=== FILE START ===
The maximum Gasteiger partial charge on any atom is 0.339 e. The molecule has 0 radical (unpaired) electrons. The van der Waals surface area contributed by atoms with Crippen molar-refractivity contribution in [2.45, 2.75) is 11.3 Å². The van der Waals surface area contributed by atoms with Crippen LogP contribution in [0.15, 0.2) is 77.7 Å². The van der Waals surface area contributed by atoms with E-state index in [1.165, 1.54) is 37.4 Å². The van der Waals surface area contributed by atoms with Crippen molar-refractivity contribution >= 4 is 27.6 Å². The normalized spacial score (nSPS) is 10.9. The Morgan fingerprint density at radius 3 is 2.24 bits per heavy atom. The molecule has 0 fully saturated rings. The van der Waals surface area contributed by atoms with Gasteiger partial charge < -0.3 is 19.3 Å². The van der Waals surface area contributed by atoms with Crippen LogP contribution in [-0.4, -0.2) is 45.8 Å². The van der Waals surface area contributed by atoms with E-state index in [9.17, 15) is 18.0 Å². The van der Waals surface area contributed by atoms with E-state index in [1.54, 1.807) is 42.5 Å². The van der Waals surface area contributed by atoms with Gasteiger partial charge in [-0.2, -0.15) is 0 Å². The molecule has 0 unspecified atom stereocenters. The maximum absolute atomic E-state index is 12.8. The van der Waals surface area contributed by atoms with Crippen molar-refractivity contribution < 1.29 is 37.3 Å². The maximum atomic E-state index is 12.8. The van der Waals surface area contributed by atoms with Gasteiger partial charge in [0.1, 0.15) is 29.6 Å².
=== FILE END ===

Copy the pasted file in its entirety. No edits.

The maximum Gasteiger partial charge on any atom is 0.339 e. The molecule has 0 radical (unpaired) electrons. The van der Waals surface area contributed by atoms with Crippen molar-refractivity contribution in [2.45, 2.75) is 11.3 Å². The van der Waals surface area contributed by atoms with Crippen LogP contribution in [0.15, 0.2) is 77.7 Å². The van der Waals surface area contributed by atoms with E-state index in [1.165, 1.54) is 37.4 Å². The van der Waals surface area contributed by atoms with Crippen molar-refractivity contribution >= 4 is 27.6 Å². The normalized spacial score (nSPS) is 10.9. The Morgan fingerprint density at radius 3 is 2.24 bits per heavy atom. The molecule has 0 fully saturated rings. The van der Waals surface area contributed by atoms with Gasteiger partial charge < -0.3 is 19.3 Å². The van der Waals surface area contributed by atoms with Crippen LogP contribution in [-0.4, -0.2) is 45.8 Å². The van der Waals surface area contributed by atoms with E-state index in [9.17, 15) is 18.0 Å². The van der Waals surface area contributed by atoms with E-state index in [1.54, 1.807) is 42.5 Å². The van der Waals surface area contributed by atoms with Gasteiger partial charge in [-0.2, -0.15) is 0 Å². The molecule has 0 unspecified atom stereocenters. The maximum absolute atomic E-state index is 12.8. The van der Waals surface area contributed by atoms with Crippen molar-refractivity contribution < 1.29 is 37.3 Å². The maximum atomic E-state index is 12.8. The van der Waals surface area contributed by atoms with Gasteiger partial charge in [0.1, 0.15) is 29.6 Å².